But more than money was at issue. Prof. Fuller also noted that many black and Hispanic parents opposed “universal pre-K” because they wanted their children to be cared for close to home, either by relatives or friends. These parents noted that school reformers wanted to funnel government funds into programs that hired teachers with college degrees in early childhood education, and many minority parents feared such programs would undermine their children’s sense of ethnic identity and pride.
One Hispanic activist explained that the people who were in charge of the less formal neighborhood day care centers were “98 percent . . . Latina” and “really conscious of the children’s culture.” Many African Americans had the same concerns. Ronald Ferguson, a black scholar at Harvard, expressed their view when he wrote, “Black folks don’t want white folks coming into their communities and saying, ‘You ought to be more like us.’ ”
The desire to preserve black and Hispanic identity merged with the interests of those who were already providing day care. In 2007 there were some 113,000 child care enterprises in the United States, many in private homes or church basements. Most did not provide the sort of socialization that early childhood reformers recommended. Many could afford to hire only high school graduates who supervised play but did little teaching.
Many of the smaller, less-formal day care centers were subsidized by the federal welfare reform legislation of 1996, which cut back on welfare benefits but gave poor parents vouchers they could use at any child care provider, licensed or not. By 2008, the federal Child Care Development Fund was paying for about $10 billion a year in vouchers for 1.75 million preschool children. One scholar at the Brookings Institution joked that welfare reform had turned out to be “a money machine for child care.” The thousands of small operators who were collecting those billions of dollars did not want to see the system change.
Does early intervention work?
Aside from whether the presumed beneficiaries want it, much depends on whether one believes the reports on the effectiveness of early intervention. James Heckman and Richard Nisbett claim that money spent on early childhood programs eventually saves taxpayers’ money. Their research involves complicated calculations and assumptions that compare the money spent on programs with later income from taxes and later spending on welfare and prisons. As noted, Prof. Heckman calculated the benefit to cost ratio at Perry and Abecedarian as eight to one, but other scholars have put the ratio at about 2:1, and even that may be too high. Robert Weissberg, a political science professor at the University of Illinois, has written that “this is advocacy research” and “biases are everywhere.” “Faulty assumptions are just piled one on top of another.” Prof. Nisbett has conceded, “a huge amount of research needs to be done to establish whether something like the Perry or . . . Abecedarian program would be effective and feasible if scaled up to national proportions.”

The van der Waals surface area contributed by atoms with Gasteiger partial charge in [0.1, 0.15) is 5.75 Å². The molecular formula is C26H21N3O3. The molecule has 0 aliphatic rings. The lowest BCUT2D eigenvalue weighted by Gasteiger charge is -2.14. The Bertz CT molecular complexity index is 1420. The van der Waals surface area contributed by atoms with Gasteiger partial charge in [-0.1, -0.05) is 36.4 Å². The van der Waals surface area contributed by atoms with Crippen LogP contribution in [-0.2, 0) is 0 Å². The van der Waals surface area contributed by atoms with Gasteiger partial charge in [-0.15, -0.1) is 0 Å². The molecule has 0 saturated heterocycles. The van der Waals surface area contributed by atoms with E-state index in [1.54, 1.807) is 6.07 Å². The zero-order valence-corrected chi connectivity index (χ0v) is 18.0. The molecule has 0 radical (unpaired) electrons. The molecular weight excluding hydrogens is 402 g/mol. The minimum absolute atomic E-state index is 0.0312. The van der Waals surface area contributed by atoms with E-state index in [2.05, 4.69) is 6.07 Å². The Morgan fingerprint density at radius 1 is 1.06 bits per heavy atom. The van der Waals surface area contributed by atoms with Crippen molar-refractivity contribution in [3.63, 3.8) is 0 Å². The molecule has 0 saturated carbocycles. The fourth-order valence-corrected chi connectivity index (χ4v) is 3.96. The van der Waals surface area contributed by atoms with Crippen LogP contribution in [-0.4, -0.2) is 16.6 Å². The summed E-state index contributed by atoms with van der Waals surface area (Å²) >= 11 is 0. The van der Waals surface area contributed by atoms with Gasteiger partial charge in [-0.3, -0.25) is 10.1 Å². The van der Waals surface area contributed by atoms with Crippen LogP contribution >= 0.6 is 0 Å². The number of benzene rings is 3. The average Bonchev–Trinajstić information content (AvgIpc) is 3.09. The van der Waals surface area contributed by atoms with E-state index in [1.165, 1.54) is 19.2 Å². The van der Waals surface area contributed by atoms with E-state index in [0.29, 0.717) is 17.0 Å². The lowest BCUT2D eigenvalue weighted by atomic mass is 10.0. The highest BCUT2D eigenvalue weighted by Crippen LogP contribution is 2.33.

Only a small number of students participated in the Perry and Abecedarian programs. Between 1972 and 1977 there were a combined total of 111 mostly African American children in Abecedarian’s full-time program and in the control group. And there were only 123 students in the Perry study: 58 Perry students and 65 in the control group. If even a few of these children had atypical experiences, the overall results would be out of kilter. And although Abecedarian’s interventions were intensive, with one adult for every three infants and toddlers and one adult for every six of the three- and four-year olds, the results were not spectacular.
In her book It Takes a Village (1996), Hillary Rodham Clinton reported that the average IQ of the Abecedarian three-year-olds was 17 points higher than that of the control group. Mrs. Clinton did not mention that by age eight the advantage had faded to three points. Meanwhile, 43 percent of the Perry graduates were employed at age 40, compared with 35 percent of the control group, and 21 percent of the Perry graduates had been arrested more than five times, compared with 31 percent of the control group. According to Prof. Fuller of Berkeley, who calculated the costs of the program, “exposure to Perry explains less than 3 percent of all the variation in earnings . . . and about 4 percent of the variability in school attainment levels.”
Like so many results that advocates of environmental change celebrate, they appear to fade after a few years.
Today’s emphasis on early childhood and pre-K education would appear to be only the latest cunningly contrived irony. In the 1970s and 1980s many white parents protested against the favorite school reform of those decades. They said court-ordered busing interfered with communities and with their liberty to direct the upbringing and education of their children.
Today, school reform has reached the point where many Hispanic and African American parents, for reasons that in some respects resemble those of white parents a generation ago, are uneasy about proposals that would place very young children in childcare for long periods of time. Just as they did in the era of busing, the reformers think they know best. But given the precariousness of the social science research and the expense of the early childhood programs, there is reason to be skeptical. Among the skeptics are Hispanic and African American leaders and parents who naturally do not want others to take over the job of rearing their children.